the new way?
In a recent report prepared for the ISAF Executive Committee, the ISAF Olympic Commission addresses a number of issues in order to strengthen sailing as an Olympic discipline. The basis for concern is the fact that sailing scores low on popularity and TV coverage, whereas the cost of production ranks among the highest of any Olympic sport.
Among the issues is the format of sailing itself. Besides decathlon in the track and field events, sailing is as far as I know the only discipline on the Olympic programme where there is no proper final, i.e. where the winner of the last event becomes the eventual champion.
A step in the right direction was made with the introduction of the medal race before the Olympic regatta in Qingdao, but in my opinion more radical measures need to be taken. Sailing will never reach high public figures before the race can start on time without general recalls and that the first boat to cross the finish line in the last race will be the same as the winner of the regatta.
The ISAF report addresses the issues of format in 3.27 and 5.52 of the report, now available on ISAF’s website, and suggests new formats including head to head competition between boats and various qualification systems should be considered.
One such format may be the following:
The entire fleet sails a qualifying regatta consisting of number of races, say 10 or 12, under the same scoring system as used today. The top six teams then have three races, the last boat in each being eliminated. The three remaining boats then race in a three boat final, where the winner of the regatta becomes the first to win two races. The silver and bronze medal winners will be determined by their finishing order of the last race.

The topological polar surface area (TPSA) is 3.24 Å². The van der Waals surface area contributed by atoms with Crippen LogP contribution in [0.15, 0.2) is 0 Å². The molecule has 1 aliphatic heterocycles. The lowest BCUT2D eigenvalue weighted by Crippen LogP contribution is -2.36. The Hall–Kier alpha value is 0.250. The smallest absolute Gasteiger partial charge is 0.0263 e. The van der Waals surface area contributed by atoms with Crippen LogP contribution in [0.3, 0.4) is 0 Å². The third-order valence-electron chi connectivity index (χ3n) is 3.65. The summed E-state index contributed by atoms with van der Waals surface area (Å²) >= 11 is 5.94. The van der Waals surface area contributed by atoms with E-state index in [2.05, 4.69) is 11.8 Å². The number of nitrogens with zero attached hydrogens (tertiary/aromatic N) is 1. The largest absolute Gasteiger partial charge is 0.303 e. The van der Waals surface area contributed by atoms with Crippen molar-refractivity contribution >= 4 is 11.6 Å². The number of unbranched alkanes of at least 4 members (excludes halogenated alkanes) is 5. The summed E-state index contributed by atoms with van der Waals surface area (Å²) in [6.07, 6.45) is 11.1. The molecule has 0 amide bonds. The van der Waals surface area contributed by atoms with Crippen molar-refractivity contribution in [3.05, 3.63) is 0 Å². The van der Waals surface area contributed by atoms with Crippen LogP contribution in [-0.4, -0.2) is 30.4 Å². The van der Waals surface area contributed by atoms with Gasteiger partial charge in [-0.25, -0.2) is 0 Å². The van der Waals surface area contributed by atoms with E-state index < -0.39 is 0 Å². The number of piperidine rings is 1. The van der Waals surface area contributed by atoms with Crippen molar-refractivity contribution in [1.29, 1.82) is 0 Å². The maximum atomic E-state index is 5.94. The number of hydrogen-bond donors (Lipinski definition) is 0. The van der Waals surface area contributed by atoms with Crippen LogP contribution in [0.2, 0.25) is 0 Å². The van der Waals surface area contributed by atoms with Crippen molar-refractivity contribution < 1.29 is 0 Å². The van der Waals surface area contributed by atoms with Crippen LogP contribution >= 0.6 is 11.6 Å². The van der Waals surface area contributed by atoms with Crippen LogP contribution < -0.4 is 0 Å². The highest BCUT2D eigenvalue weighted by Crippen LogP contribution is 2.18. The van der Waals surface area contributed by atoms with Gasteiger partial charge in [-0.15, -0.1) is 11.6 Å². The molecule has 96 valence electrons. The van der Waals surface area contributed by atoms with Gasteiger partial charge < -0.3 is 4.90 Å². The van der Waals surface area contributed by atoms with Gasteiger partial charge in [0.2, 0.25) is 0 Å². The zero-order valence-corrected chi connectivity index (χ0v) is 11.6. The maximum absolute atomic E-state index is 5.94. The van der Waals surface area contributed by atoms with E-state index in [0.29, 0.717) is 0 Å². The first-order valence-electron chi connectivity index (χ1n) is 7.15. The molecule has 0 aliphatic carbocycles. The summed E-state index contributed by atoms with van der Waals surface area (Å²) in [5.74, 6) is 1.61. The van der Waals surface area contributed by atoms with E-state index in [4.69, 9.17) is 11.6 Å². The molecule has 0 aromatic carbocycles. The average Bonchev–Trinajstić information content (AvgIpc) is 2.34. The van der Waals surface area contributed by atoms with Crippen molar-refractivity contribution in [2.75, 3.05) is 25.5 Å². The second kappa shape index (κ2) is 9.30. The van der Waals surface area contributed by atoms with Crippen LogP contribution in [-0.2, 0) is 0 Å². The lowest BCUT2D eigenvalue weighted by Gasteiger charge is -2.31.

In 1999 this format was introduced during the Lotus Cup for 49ers in Risør, Norway. Several of the worlds best teams participated, and it became sufficiently popular among the sailors to be followed up during a Scandinavian circuit for the class in 2002.
The racing was extremely tense, close and audience friendly. The format combines the best elements of fleet- and match racing to some extent and lends itself well to TV production supported by tracking and good graphics